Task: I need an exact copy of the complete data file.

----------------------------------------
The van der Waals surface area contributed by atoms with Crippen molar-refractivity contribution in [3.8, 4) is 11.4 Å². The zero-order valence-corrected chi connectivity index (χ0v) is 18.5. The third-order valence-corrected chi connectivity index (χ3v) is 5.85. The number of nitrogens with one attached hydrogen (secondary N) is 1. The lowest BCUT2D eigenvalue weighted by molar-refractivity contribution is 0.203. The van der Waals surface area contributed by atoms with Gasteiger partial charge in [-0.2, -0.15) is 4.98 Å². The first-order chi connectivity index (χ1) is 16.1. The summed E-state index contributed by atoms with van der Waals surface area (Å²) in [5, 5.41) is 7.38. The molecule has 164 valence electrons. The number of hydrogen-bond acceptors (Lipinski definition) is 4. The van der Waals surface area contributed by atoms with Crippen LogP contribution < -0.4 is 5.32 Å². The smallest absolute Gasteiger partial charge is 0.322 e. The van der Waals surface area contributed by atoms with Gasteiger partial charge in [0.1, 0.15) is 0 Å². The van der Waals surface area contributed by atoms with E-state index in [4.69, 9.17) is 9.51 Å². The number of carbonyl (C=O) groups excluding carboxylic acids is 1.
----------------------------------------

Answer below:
The van der Waals surface area contributed by atoms with Crippen molar-refractivity contribution in [3.8, 4) is 11.4 Å². The zero-order valence-corrected chi connectivity index (χ0v) is 18.5. The third-order valence-corrected chi connectivity index (χ3v) is 5.85. The number of nitrogens with one attached hydrogen (secondary N) is 1. The lowest BCUT2D eigenvalue weighted by molar-refractivity contribution is 0.203. The van der Waals surface area contributed by atoms with Gasteiger partial charge in [-0.2, -0.15) is 4.98 Å². The first-order chi connectivity index (χ1) is 16.1. The summed E-state index contributed by atoms with van der Waals surface area (Å²) in [5, 5.41) is 7.38. The molecule has 164 valence electrons. The number of hydrogen-bond acceptors (Lipinski definition) is 4. The van der Waals surface area contributed by atoms with Crippen LogP contribution < -0.4 is 5.32 Å². The smallest absolute Gasteiger partial charge is 0.322 e. The van der Waals surface area contributed by atoms with Gasteiger partial charge in [0.1, 0.15) is 0 Å². The van der Waals surface area contributed by atoms with E-state index in [4.69, 9.17) is 9.51 Å². The number of carbonyl (C=O) groups excluding carboxylic acids is 1.